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Rampant timber smuggling in Myanmar as forest service restructures

As Myanmar works to restructure to private sector management of the country’s forestry and timber resources, reports of illegal logging are surging.

Mongabay

By Genevieve Belmaker

Yangon, July 31, 2018

Mongabay

  • As Myanmar works to restructure to private sector management of the country’s forestry and timber resources, reports of illegal logging are surging.
  • Until now, a government entity called the Myanma Timber Enterprise (MTE) has been managing forestry resources and overseeing the export of timber products.
  • Myanmar instituted a domestic logging ban from 2016-2017 that forbade private export of timber resources, but it did little to stop illegal activity.
  • Since April of this year alone in just one of the country’s seven regions, there were 276 reported cases of illegal logging, along with 656 tons of seized timber and 59 vehicles.

As Myanmar works to restructure its national timber authority and adopt a new fiscal calendar, the Southeast Asian country continues to struggle to control illegal logging. The country’s forestry management agency, Myanma Timber Enterprise (MTE) announced earlier this year it plans to restructure under private sector management.

Myanmar ended a one-year ban on domestic logging for export on anything other than MTE-stamped and stockpiled wood in 2017. The MTE has claimed that the illegal harvest and export of both prized teak and non-teak wood was “drastically reduced” during the ban.

It was reportedly largely ineffective.

In-country journalists and other eyewitnesses on the ground point to continued trafficking seizures and millions in payoffs believed to have been made to Burmese officials at just one border crossing with China. In addition, according to the Tropical Timber Market Report, there could be complex legal ramifications if plans to restructure the forestry department as a corporation within the government go through. The earliest the changes would into effect beginning in 2020.

Over the past 15 months since the end of the logging ban, there were 1,425 registered cases of illegal logging just in the centrally located Magway Region, according to officially released data. That’s more than 2,600 tons of illegal timber ferried mostly toward border points by 345 trucks.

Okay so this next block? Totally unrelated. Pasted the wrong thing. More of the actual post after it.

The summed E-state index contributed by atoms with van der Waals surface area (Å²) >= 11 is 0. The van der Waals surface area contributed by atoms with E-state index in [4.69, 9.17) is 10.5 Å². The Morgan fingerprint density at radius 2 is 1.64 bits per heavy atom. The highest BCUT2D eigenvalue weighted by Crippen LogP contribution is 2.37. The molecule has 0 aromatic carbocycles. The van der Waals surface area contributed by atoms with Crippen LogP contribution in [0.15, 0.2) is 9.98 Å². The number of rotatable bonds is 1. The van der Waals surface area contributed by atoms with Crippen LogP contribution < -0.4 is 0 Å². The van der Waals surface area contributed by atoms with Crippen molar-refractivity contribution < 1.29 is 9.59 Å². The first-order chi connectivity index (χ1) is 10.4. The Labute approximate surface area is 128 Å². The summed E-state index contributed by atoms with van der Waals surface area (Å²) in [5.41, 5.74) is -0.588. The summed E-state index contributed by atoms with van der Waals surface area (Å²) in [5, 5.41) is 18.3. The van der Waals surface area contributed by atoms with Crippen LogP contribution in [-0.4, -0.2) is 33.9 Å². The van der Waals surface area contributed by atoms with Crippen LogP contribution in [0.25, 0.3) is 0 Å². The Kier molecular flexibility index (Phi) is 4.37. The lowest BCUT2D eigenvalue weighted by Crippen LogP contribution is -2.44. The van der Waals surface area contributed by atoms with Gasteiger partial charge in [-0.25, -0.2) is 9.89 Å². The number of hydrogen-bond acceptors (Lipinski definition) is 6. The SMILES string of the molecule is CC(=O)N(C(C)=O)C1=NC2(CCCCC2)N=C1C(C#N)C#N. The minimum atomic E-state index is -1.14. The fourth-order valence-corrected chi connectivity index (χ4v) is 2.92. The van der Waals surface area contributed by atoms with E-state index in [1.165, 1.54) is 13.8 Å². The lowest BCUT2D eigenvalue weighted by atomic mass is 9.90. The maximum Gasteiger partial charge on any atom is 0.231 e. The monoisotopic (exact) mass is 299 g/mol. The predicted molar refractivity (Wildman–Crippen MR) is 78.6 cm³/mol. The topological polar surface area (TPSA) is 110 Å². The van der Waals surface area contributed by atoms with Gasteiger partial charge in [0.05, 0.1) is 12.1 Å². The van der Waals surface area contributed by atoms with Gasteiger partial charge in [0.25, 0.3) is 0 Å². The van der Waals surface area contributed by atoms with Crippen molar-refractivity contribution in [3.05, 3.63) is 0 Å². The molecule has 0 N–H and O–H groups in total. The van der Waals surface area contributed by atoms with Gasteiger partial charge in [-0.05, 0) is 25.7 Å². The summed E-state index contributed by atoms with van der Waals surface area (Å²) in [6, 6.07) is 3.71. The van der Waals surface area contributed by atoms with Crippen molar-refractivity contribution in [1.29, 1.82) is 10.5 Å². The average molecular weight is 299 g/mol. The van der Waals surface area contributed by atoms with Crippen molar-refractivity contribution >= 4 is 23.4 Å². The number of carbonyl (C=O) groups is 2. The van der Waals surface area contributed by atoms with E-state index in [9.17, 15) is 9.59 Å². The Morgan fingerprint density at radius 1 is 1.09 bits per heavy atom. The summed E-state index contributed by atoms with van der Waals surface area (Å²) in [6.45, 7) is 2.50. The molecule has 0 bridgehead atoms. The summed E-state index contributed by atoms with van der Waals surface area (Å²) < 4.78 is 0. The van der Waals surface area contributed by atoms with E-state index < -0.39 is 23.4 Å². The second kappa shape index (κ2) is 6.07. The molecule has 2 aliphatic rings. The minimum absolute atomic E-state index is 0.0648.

It’s believed that teak and other types of timber are smuggled along a regular route through the area that traverses into Malaysia and Thailand via a series of townships in the restive northern Rakhine State.

There are no estimates of numbers of unregistered cases in the region. It’s also not clear why data for the country’s other seven regions were not announced. Full statistics and information about the country’s overall illegal logging situation are nearly impossible to obtain because a fair amount of illegal activity is nearly impossible to track.

A villager from Mahu poses with his chainsaw in front of one other source of meager local income: a mat made of dry bamboo. Photo by Ann Wang for Mongabay.
A villager from Mahu poses with his chainsaw in front of one other source of meager local income: a mat made of dry bamboo. Photo by Ann Wang for Mongabay.

Much of Myanmar’s illegal logging work is done at the individual and village level. Some villages are so well-organized that each participating person has a specific job and efforts to conceal illegal activity are coordinated and well-organized.

Myanmar recently announced that the change in its fiscal calendar would include a transitional period from April-September. Its new fiscal year will start to run from October-September.

Officials have told local media that since April 2018 alone, the Magway Region Forestry Department reported 276 illegal logging cases, 656 tons of illegal timber, and 59 vehicles. The smuggled timber was mostly teak and hardwood.

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